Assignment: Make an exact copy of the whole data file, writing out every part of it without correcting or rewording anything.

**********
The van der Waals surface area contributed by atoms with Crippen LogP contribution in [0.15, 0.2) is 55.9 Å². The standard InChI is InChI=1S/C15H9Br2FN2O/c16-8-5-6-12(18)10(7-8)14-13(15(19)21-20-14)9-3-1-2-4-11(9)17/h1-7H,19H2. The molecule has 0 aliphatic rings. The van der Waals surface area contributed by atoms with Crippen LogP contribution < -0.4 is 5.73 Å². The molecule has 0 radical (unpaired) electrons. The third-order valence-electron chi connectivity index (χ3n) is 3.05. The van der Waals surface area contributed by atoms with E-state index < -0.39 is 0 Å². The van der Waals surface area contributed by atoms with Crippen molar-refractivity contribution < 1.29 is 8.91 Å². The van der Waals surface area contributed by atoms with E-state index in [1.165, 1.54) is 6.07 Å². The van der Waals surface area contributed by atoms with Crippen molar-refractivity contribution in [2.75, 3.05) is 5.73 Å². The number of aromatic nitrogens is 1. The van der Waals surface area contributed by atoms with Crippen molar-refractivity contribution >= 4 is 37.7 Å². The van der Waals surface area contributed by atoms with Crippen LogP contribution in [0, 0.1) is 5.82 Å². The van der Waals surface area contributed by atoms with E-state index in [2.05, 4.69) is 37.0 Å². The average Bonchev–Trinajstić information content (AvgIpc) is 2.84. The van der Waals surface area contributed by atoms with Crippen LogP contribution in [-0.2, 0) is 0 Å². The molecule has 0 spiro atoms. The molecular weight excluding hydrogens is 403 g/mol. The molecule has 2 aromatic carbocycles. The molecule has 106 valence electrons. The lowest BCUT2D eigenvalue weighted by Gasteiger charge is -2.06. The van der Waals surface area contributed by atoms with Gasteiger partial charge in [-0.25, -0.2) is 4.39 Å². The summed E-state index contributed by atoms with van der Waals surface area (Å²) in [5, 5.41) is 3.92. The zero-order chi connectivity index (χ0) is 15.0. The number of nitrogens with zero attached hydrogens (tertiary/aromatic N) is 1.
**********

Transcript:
The van der Waals surface area contributed by atoms with Crippen LogP contribution in [0.15, 0.2) is 55.9 Å². The standard InChI is InChI=1S/C15H9Br2FN2O/c16-8-5-6-12(18)10(7-8)14-13(15(19)21-20-14)9-3-1-2-4-11(9)17/h1-7H,19H2. The molecule has 0 aliphatic rings. The van der Waals surface area contributed by atoms with Crippen LogP contribution < -0.4 is 5.73 Å². The molecule has 0 radical (unpaired) electrons. The third-order valence-electron chi connectivity index (χ3n) is 3.05. The van der Waals surface area contributed by atoms with E-state index < -0.39 is 0 Å². The van der Waals surface area contributed by atoms with Crippen molar-refractivity contribution < 1.29 is 8.91 Å². The van der Waals surface area contributed by atoms with E-state index in [1.165, 1.54) is 6.07 Å². The van der Waals surface area contributed by atoms with Crippen molar-refractivity contribution in [2.75, 3.05) is 5.73 Å². The number of aromatic nitrogens is 1. The van der Waals surface area contributed by atoms with Crippen molar-refractivity contribution >= 4 is 37.7 Å². The van der Waals surface area contributed by atoms with Crippen LogP contribution in [0, 0.1) is 5.82 Å². The van der Waals surface area contributed by atoms with E-state index in [2.05, 4.69) is 37.0 Å². The average Bonchev–Trinajstić information content (AvgIpc) is 2.84. The van der Waals surface area contributed by atoms with Crippen LogP contribution in [-0.2, 0) is 0 Å². The molecule has 0 spiro atoms. The molecular weight excluding hydrogens is 403 g/mol. The molecule has 2 aromatic carbocycles. The molecule has 106 valence electrons. The lowest BCUT2D eigenvalue weighted by Gasteiger charge is -2.06. The van der Waals surface area contributed by atoms with Gasteiger partial charge in [-0.25, -0.2) is 4.39 Å². The summed E-state index contributed by atoms with van der Waals surface area (Å²) in [5, 5.41) is 3.92. The zero-order chi connectivity index (χ0) is 15.0. The number of nitrogens with zero attached hydrogens (tertiary/aromatic N) is 1.